ADHD this and Neurodivergent that...
this is an ADHD to ASD and everything in between and around advocacy camp! this article is for people who are shocked by the influx of people identifying as ASD/ADHD and for people who suspect that it might be them and need just a little more information.
Let us get started with some warm and fuzzy facts!
fact: Humans are diverse. our minds, brains and processes are diverse. our ethnicities and genders are diverse. our sexualities are diverse.
fact: there is no right way for a brain to work and there is no right way for a human to be outside of the very real lived experience.
bonus fact: capitalism and productivity culture creates stressful and unrealistic environments for all types of brains
"Different people think differently - not just because of differences in culture or life experience, but because their brains are "wired" to work differently." (Source)
Neurodivergent Experiences includes but are not limited to:
Autism and other Autism Spectrum Disorders(ASD)
Attention Deficit Hyperactivity Disorder (ADHD)
(some even said left-handedness at one point in time lol)
i think it's so cool that social media, younger scholars, and easier access to the internet has created a place for people to learn more about themselves, their patterns and that other people share some of their same experiences.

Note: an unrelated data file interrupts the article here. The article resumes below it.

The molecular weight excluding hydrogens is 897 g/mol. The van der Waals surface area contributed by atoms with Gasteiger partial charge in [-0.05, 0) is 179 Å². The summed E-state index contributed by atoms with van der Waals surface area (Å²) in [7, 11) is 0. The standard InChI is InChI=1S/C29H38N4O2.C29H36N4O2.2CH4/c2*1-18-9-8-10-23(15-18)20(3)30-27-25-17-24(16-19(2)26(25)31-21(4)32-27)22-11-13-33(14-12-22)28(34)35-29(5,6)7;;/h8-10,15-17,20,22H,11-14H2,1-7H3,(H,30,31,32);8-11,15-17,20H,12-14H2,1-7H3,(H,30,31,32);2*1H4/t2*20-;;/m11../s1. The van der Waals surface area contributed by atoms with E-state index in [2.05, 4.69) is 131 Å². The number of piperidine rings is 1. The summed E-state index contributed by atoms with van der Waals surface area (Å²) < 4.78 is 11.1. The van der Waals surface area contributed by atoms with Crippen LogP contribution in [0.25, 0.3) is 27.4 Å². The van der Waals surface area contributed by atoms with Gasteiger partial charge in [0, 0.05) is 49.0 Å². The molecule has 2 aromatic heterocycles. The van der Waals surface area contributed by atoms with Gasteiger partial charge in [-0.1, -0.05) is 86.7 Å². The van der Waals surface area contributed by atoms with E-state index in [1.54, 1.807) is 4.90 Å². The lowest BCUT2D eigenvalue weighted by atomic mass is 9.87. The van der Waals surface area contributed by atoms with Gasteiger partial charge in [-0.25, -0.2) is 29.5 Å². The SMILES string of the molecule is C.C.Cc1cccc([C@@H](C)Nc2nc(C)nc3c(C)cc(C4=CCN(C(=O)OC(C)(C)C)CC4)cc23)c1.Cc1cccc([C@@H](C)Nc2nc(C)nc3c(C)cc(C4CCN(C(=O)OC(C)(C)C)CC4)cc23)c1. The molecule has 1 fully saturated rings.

a lot more people are noticing patterns of thinking, feeling and behaving that could fit into the signifiers for ASD and ADHD and the professional, social and familial reaction to too many of these people (myself included) has been a mix of dismissiveness, judgement
and complete lack of understanding. if you suspect that you are neurodivergent and have had these experiences, I want to apologize because it was unacceptable. Who knows you better than you? who spends more time with you than you? Oh, okay.
we really have australian, Autistic, sociologist Judy Singer to thank for the term "neurodiversity" and Kassiane Asasumasu a multiply neurodivergent Hapa (biracial Asian) longtime autistic activist to thank for the term "neurodivergent". these contributions are huge in shifting how we even think about, interact with and treat people who have "atypical" neurological functions and processes. for more and also a great resource <livedexperiencecounsellor>
more people are reporting being neurodivergent because they now have access to the information, it is not a trend.
you can: extend grace and compassion. this world is not set up for atypical minds to flourish, not without significant stress.
you can: learn about how the strengths and benefits that come with neurodiversity
you can: consider searching for a therapist. building a relationship with a therapist can be helpful for sifting through and understanding what being neurodivergent means in general and may mean for you. this relationship may also be supportive as you accept what being neurodivergent means for your life moving forward.
you can: journal, discuss and/or read about the biases that may be internalized about people who live life in the "atypical" lane. any judgment there may be connected to the fear of being treated poorly in society
mychelle, lpc, ncc
queer black therapist and founder of Therapy To A Tea, Co